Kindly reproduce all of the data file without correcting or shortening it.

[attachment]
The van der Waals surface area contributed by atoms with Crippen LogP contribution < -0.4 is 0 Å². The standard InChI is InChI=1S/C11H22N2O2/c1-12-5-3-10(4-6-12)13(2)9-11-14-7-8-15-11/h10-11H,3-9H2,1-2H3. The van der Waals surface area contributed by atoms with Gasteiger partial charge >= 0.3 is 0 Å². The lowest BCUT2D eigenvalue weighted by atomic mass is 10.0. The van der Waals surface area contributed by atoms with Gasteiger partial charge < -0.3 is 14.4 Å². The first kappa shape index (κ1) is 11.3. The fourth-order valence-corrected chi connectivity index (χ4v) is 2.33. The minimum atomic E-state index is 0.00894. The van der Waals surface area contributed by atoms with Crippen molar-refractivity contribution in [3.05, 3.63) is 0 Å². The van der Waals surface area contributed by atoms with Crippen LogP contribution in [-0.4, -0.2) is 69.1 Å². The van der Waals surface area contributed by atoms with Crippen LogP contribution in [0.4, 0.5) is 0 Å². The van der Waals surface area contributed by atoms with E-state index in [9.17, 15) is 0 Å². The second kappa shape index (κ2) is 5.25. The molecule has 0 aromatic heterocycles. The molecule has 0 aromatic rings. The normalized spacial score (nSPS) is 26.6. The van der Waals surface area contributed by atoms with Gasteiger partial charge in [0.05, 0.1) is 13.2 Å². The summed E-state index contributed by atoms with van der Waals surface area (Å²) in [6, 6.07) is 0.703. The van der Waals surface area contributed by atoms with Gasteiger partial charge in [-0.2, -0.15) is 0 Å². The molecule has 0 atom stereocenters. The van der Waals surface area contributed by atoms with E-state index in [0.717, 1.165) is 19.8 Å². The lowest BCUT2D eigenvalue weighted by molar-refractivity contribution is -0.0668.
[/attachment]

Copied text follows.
The van der Waals surface area contributed by atoms with Crippen LogP contribution < -0.4 is 0 Å². The standard InChI is InChI=1S/C11H22N2O2/c1-12-5-3-10(4-6-12)13(2)9-11-14-7-8-15-11/h10-11H,3-9H2,1-2H3. The van der Waals surface area contributed by atoms with Gasteiger partial charge >= 0.3 is 0 Å². The lowest BCUT2D eigenvalue weighted by atomic mass is 10.0. The van der Waals surface area contributed by atoms with Gasteiger partial charge < -0.3 is 14.4 Å². The first kappa shape index (κ1) is 11.3. The fourth-order valence-corrected chi connectivity index (χ4v) is 2.33. The minimum atomic E-state index is 0.00894. The van der Waals surface area contributed by atoms with Crippen molar-refractivity contribution in [3.05, 3.63) is 0 Å². The van der Waals surface area contributed by atoms with Crippen LogP contribution in [-0.4, -0.2) is 69.1 Å². The van der Waals surface area contributed by atoms with Crippen LogP contribution in [0.4, 0.5) is 0 Å². The van der Waals surface area contributed by atoms with E-state index in [9.17, 15) is 0 Å². The second kappa shape index (κ2) is 5.25. The molecule has 0 aromatic heterocycles. The molecule has 0 aromatic rings. The normalized spacial score (nSPS) is 26.6. The van der Waals surface area contributed by atoms with Gasteiger partial charge in [0.05, 0.1) is 13.2 Å². The summed E-state index contributed by atoms with van der Waals surface area (Å²) in [6, 6.07) is 0.703. The van der Waals surface area contributed by atoms with Gasteiger partial charge in [-0.2, -0.15) is 0 Å². The molecule has 0 atom stereocenters. The van der Waals surface area contributed by atoms with E-state index in [0.717, 1.165) is 19.8 Å². The lowest BCUT2D eigenvalue weighted by molar-refractivity contribution is -0.0668.